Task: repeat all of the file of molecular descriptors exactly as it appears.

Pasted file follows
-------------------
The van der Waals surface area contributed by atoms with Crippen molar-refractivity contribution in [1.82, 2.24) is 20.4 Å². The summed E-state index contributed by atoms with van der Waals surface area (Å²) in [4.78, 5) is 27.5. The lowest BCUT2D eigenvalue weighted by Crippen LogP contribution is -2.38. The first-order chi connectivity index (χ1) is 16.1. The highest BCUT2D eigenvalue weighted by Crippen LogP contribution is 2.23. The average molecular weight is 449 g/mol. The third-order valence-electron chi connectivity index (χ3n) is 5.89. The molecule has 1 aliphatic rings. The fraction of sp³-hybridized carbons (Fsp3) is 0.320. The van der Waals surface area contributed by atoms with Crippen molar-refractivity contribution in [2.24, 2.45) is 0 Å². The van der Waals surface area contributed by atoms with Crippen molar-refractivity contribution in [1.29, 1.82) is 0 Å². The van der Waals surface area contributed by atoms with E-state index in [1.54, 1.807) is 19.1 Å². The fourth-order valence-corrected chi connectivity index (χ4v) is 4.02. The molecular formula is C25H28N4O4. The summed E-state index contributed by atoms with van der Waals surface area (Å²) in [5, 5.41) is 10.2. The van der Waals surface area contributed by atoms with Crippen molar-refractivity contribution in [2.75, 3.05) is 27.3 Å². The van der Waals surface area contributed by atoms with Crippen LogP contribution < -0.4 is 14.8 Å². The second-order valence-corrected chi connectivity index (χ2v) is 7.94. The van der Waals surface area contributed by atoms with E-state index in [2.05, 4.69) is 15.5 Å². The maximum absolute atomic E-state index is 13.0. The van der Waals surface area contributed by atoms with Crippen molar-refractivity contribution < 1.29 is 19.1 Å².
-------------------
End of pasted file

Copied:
The van der Waals surface area contributed by atoms with Crippen molar-refractivity contribution in [1.82, 2.24) is 20.4 Å². The summed E-state index contributed by atoms with van der Waals surface area (Å²) in [4.78, 5) is 27.5. The lowest BCUT2D eigenvalue weighted by Crippen LogP contribution is -2.38. The first-order chi connectivity index (χ1) is 16.1. The highest BCUT2D eigenvalue weighted by Crippen LogP contribution is 2.23. The average molecular weight is 449 g/mol. The third-order valence-electron chi connectivity index (χ3n) is 5.89. The molecule has 1 aliphatic rings. The fraction of sp³-hybridized carbons (Fsp3) is 0.320. The van der Waals surface area contributed by atoms with Crippen molar-refractivity contribution in [2.24, 2.45) is 0 Å². The van der Waals surface area contributed by atoms with Crippen molar-refractivity contribution in [1.29, 1.82) is 0 Å². The van der Waals surface area contributed by atoms with E-state index in [1.54, 1.807) is 19.1 Å². The fourth-order valence-corrected chi connectivity index (χ4v) is 4.02. The molecular formula is C25H28N4O4. The summed E-state index contributed by atoms with van der Waals surface area (Å²) in [5, 5.41) is 10.2. The van der Waals surface area contributed by atoms with Crippen molar-refractivity contribution in [2.75, 3.05) is 27.3 Å². The van der Waals surface area contributed by atoms with Crippen LogP contribution < -0.4 is 14.8 Å². The second-order valence-corrected chi connectivity index (χ2v) is 7.94. The van der Waals surface area contributed by atoms with E-state index in [2.05, 4.69) is 15.5 Å². The maximum absolute atomic E-state index is 13.0. The van der Waals surface area contributed by atoms with Crippen molar-refractivity contribution < 1.29 is 19.1 Å².